Mortgages: The Danger of Capital-Free GSEs

While such huge and universal issues as healthcare and tax reform dominate the headlines from Capitol Hill, lurking in the background is the trillion-dollar question of what to …

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While such huge and universal issues as healthcare and tax reform dominate the headlines from Capitol Hill, lurking in the background is the trillion-dollar question of what to do with Fannie Mae and Freddie Mac. The answer – one way or the other – could impact real estate financing for decades.

Fannie Mae and Freddie Mac are GSEs – government-sponsored enterprises, strange financial beings that originally were part corporation and part government agency. Their purpose is to be part of the secondary market and buy local mortgages with money obtained from investors. By selling their mortgages local lenders have new capital that allows them to make additional loans. The result is a nationwide mortgage marketplace where no community lacks real estate funding and rates are pretty much the same regardless of where you live.

As quasi-government entities the GSEs had a number of marketplace advantages unavailable to competing mortgage buyers prior to 2008. They could raise money in the stock market but did not have to bother with SEC registration requirements. They could make big profits but did not have to pay state income taxes. And if things went wrong they had each had a $2.5 billion line of credit with the US Treasury. Such lines of credit suggested that the government would step in if Fannie and Freddie ran into trouble, a view which enabled the GSEs to borrow at lower rates than competitors.

On July 10, 2008, in the midst of the financial crisis, James B. Lockhart, the Director of the Office of Federal Housing Enterprise Oversight, the regulator overseeing the the GSEs, announced that they were “adequately capitalized, holding capital well in excess of the OFHEO-directed requirement, which exceeds the statutory minimums. They have large liquidity portfolios, access to the debt market and over $1.5 trillion in unpledged assets.”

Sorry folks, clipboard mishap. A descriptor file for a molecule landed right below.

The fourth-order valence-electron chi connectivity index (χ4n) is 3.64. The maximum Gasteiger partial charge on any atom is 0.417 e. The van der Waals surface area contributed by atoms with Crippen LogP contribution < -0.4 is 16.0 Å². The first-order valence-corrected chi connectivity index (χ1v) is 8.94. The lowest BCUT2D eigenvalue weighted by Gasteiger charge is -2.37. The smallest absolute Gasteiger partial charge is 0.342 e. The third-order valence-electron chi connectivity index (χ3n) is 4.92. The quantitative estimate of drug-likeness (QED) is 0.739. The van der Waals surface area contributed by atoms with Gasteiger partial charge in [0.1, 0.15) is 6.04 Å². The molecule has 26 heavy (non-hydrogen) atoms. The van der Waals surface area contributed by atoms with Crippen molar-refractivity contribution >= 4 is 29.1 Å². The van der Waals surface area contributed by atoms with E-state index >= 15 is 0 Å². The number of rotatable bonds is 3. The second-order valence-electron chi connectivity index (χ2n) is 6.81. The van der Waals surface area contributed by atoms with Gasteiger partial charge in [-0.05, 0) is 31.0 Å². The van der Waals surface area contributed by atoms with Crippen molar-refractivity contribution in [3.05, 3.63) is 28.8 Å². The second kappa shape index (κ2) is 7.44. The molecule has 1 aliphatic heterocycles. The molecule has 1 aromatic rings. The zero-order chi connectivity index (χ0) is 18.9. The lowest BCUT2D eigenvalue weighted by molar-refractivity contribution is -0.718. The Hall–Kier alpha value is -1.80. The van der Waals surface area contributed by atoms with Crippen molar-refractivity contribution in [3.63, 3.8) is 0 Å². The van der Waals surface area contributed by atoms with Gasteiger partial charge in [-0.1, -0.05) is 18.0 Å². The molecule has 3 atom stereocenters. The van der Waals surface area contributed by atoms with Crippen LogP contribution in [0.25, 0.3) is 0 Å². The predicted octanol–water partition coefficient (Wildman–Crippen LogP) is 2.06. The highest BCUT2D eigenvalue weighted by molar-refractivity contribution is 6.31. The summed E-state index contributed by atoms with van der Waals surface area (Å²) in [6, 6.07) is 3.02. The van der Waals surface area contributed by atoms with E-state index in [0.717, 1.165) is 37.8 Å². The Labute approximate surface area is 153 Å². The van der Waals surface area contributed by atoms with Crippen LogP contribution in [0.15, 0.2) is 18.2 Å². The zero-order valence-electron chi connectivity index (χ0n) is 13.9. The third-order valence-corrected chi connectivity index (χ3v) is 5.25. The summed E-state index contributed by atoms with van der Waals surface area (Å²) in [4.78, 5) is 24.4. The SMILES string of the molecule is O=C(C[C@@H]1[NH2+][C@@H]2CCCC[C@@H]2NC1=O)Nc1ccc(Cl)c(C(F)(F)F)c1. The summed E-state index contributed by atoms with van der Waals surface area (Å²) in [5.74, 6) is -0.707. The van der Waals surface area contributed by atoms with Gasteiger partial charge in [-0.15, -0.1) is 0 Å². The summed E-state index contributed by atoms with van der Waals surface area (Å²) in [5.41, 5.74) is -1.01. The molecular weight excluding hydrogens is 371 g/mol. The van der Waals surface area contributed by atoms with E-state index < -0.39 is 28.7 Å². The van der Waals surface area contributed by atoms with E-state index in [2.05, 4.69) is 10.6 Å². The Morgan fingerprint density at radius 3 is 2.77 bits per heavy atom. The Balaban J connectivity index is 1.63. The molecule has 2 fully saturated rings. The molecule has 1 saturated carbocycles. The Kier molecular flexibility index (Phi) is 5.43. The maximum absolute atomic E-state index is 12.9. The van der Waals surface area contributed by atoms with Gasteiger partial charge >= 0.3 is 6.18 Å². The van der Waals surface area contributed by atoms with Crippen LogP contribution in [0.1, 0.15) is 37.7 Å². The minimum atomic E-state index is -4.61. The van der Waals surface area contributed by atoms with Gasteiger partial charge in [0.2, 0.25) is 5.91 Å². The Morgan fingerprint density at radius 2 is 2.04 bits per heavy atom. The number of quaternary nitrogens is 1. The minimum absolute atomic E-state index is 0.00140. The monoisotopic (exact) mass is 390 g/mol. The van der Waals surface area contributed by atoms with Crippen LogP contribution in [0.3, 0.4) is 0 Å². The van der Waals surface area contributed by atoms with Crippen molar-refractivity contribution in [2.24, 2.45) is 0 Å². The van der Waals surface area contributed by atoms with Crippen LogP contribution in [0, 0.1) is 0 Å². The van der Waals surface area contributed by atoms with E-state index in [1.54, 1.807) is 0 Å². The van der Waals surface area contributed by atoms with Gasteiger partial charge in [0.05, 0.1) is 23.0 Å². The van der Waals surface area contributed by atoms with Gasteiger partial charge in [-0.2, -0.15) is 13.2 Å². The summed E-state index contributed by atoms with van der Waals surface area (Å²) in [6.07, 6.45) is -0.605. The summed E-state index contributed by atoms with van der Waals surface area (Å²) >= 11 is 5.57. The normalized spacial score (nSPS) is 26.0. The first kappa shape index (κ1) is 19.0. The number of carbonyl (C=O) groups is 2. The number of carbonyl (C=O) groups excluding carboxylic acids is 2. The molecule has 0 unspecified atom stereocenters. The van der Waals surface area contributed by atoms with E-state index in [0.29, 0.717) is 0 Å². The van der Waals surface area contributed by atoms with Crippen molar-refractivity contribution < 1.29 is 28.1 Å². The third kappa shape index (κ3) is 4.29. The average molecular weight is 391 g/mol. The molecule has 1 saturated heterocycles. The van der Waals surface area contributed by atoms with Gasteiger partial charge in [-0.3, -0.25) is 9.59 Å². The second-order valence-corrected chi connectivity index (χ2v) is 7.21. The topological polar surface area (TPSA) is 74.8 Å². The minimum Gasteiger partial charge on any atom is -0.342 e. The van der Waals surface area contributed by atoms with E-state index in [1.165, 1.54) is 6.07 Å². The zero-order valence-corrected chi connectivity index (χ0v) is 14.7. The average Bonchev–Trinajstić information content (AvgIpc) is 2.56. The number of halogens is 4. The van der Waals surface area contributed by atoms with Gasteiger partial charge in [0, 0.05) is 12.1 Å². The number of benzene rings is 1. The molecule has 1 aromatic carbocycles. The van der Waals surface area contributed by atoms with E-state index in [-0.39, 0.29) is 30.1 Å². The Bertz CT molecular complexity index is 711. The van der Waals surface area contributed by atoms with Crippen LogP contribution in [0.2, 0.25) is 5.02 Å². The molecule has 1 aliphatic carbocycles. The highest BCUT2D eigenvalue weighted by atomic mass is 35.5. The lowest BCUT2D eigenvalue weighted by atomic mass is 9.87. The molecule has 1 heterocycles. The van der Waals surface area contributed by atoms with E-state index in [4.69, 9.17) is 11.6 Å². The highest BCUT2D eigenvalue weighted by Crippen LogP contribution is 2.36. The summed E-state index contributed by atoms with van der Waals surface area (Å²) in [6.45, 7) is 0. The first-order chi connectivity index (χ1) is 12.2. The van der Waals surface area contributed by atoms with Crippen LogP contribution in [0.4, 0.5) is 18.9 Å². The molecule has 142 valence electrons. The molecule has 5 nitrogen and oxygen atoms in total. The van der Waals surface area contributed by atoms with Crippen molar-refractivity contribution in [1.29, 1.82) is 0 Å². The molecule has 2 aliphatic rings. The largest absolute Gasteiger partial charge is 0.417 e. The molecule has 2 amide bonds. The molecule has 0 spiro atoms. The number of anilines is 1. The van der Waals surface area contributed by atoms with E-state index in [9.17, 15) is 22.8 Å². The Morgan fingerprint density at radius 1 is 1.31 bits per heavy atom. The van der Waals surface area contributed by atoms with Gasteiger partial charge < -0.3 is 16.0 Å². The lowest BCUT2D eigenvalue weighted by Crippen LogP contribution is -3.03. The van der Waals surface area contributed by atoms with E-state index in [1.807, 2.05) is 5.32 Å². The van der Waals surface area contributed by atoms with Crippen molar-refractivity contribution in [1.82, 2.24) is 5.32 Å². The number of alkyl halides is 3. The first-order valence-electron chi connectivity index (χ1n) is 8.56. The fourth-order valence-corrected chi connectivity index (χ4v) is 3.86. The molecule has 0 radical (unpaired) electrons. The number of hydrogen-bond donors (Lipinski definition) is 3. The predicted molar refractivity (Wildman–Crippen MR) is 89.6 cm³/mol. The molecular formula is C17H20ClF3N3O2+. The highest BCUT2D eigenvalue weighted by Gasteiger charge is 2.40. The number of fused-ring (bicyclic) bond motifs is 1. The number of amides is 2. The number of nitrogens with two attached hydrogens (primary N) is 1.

“Including the $7.4 billion Fannie Mae raised in May in accordance with our March agreement, the Enterprises have raised over $20 billion in capital,” said Lockhart. “They are using it to continue to grow and to play a critical role in the mortgage markets, which we expect them to continue to do. To support their mission, Freddie Mac is committed to raising an additional $5.5 billion, which they will do given appropriate market conditions. At a very difficult time in the market, the Enterprises have the flexibility and sound operations needed to support their mission.”

On September 6, 2008, less than two months later, Fannie Mae and Freddie Mac were placed into a conservatorship by the government. Since then the government has provided $116 to Fannie Mae and so far received $163 billion in return, a tidy $46.4 billion profit according to research by ProPublica. It’s also done pretty well with Freddie Mac: the government provided $71.3 billion and has gotten back $108 billion for a $36.8 billion profit to date.

Fannie Mae & Freddie Mac On The Brink?